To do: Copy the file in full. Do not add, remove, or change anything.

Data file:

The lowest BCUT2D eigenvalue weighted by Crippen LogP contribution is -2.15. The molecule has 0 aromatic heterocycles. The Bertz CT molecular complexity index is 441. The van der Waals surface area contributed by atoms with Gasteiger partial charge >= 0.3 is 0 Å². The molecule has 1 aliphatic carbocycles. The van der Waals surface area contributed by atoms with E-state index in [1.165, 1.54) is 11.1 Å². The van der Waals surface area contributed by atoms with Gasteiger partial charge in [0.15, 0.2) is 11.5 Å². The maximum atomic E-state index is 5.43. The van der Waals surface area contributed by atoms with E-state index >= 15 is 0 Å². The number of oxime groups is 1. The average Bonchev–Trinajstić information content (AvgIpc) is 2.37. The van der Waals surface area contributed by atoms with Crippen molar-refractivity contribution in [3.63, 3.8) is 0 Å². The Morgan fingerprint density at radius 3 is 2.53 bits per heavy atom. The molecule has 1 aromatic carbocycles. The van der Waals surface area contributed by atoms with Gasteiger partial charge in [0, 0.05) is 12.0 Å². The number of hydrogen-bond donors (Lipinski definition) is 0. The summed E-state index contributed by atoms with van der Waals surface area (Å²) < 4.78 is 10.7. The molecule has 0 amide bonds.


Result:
The lowest BCUT2D eigenvalue weighted by Crippen LogP contribution is -2.15. The molecule has 0 aromatic heterocycles. The Bertz CT molecular complexity index is 441. The van der Waals surface area contributed by atoms with Gasteiger partial charge >= 0.3 is 0 Å². The molecule has 1 aliphatic carbocycles. The van der Waals surface area contributed by atoms with E-state index in [1.165, 1.54) is 11.1 Å². The van der Waals surface area contributed by atoms with Gasteiger partial charge in [0.15, 0.2) is 11.5 Å². The maximum atomic E-state index is 5.43. The van der Waals surface area contributed by atoms with E-state index >= 15 is 0 Å². The number of oxime groups is 1. The average Bonchev–Trinajstić information content (AvgIpc) is 2.37. The van der Waals surface area contributed by atoms with Crippen molar-refractivity contribution in [3.63, 3.8) is 0 Å². The Morgan fingerprint density at radius 3 is 2.53 bits per heavy atom. The molecule has 1 aromatic carbocycles. The van der Waals surface area contributed by atoms with Gasteiger partial charge in [0, 0.05) is 12.0 Å². The number of hydrogen-bond donors (Lipinski definition) is 0. The summed E-state index contributed by atoms with van der Waals surface area (Å²) < 4.78 is 10.7. The molecule has 0 amide bonds.